Following recalculation of the McCloud figures, where most members who moved to the 2015 scheme have been shifted back into the 1995 scheme from 2015 to 2022, some members may have more carry forward than previously calculated. This is due to the accrual rate in the 1995 scheme being smaller /slower than the 2015 scheme, therefore the deemed increase in value in the years 2015-2022 will be smaller than previously reported.  

Additionally, the increased annual allowance of £60,000 provides better headroom for growth. Since April 2023, growth in the 2015 scheme has no longer been negatively impacted by the CPI disconnect, as the revaluation date has been moved to April 6th.

Another new feature going forward is that pension growth can now be negative in the 1995/2008 schemes if the increase in deemed pension value is lower than inflation. This negative growth can offset growth in the 2015 scheme, potentially resulting in more carry-forward availability. It is important to note that negative growth cannot be carried forward.

Despite these adjustments, some consultants will still face an annual allowance tax charge. It is crucial to remember that the increase in pensionable pay will ultimately enhance pension benefits, which are payable for life and indexed to inflation. Therefore, a one-year annual allowance charge is balanced out by long-term income benefits. So it isn’t all doom and gloom!

Annual allowance charges can be paid either in cash or by using the ‘scheme pays’ option, where the tax charge is paid by the pension, subsequently reducing annual income in retirement. However, be cautious, as the interest rate charged is CPI + 2.4%.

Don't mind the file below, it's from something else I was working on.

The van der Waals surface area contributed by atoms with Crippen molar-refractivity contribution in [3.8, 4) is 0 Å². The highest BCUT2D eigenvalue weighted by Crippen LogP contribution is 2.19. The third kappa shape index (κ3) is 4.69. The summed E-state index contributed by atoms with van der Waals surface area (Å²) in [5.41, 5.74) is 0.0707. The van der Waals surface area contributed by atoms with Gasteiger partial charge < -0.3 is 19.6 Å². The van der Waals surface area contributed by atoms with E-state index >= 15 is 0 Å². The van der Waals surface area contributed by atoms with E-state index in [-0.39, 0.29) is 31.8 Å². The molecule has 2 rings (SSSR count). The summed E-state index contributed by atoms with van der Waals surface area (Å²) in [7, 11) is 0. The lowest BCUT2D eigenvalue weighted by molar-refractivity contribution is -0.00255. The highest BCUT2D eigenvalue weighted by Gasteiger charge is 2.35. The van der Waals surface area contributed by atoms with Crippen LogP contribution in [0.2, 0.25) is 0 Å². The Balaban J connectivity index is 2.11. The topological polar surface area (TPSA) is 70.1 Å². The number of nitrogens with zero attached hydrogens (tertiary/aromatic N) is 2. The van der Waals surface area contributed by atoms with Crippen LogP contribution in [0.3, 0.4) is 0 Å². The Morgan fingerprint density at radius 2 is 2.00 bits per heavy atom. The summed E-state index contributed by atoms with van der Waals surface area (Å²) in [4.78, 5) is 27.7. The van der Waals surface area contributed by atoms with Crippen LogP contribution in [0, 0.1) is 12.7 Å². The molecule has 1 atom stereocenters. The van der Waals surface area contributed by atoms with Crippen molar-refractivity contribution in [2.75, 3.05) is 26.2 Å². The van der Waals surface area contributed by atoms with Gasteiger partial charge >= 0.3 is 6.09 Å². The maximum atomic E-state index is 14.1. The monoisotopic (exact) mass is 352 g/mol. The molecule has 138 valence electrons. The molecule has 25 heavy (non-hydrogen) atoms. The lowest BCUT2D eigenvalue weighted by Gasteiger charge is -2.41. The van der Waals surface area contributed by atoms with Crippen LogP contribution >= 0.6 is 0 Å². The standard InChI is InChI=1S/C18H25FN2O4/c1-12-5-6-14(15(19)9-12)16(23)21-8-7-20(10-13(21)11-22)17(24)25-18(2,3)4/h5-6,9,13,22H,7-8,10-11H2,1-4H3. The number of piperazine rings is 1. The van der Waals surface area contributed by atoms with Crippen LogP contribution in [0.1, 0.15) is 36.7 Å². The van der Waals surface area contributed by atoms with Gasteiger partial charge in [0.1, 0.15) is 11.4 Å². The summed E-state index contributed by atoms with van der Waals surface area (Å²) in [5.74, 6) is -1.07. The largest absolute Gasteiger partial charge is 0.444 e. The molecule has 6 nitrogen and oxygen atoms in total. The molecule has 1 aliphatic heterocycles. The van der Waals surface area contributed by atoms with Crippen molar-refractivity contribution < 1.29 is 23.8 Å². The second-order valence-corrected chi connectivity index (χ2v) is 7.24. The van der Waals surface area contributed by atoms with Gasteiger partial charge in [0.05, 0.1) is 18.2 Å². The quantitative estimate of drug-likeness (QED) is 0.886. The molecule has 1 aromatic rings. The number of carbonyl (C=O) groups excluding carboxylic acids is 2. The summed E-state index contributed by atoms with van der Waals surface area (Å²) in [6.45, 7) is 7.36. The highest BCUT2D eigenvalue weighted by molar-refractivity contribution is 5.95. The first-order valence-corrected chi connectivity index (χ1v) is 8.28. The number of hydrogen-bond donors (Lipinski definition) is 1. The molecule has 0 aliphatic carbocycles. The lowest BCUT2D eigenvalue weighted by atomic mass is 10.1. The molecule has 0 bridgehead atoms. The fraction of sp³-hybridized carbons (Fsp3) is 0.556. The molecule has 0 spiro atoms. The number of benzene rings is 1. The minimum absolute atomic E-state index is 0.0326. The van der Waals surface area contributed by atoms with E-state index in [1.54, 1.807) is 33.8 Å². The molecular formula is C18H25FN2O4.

Need some help?

Fortunately, you are not alone and there are several accountants and specialist medical independent financial advisers, like Legal & Medical, who can guide you through these complexities.

Get in touch to discuss how this is likely to impact you.

This article is not specific advice. We would always suggest that you seek specialist advice in this area.

Reference: Fixing pay for consultants in England (


What is the annual allowance?

The annual allowance is the limit to pension growth in pensions, such as the NHS pension scheme, or contributions in personal pensions, which the government sets. 

From April 2023 this is £60,000 per year. Previously the allowance was £40,000. One can ‘carry forward’ any unused allowance from the preceding 3 years. Any contributions/pension growth above this amount (after utilisation of carry forward) will be taxed at the member’s highest marginal rate of tax.

When it comes to the NHS pension scheme, pension input has nothing to do with how much the member/employer pays into the scheme. It is linked to the amount that your scheme benefits have been deemed to have grown during the tax year.

The calculations for pension growth differ depending on the scheme in question (1995/2008/2015). If an NHS member has exceeded the annual allowance, traditionally the dreaded ‘brown envelope’ containing the pension growth for the previous tax year would arrive on one’s doorstep around October time.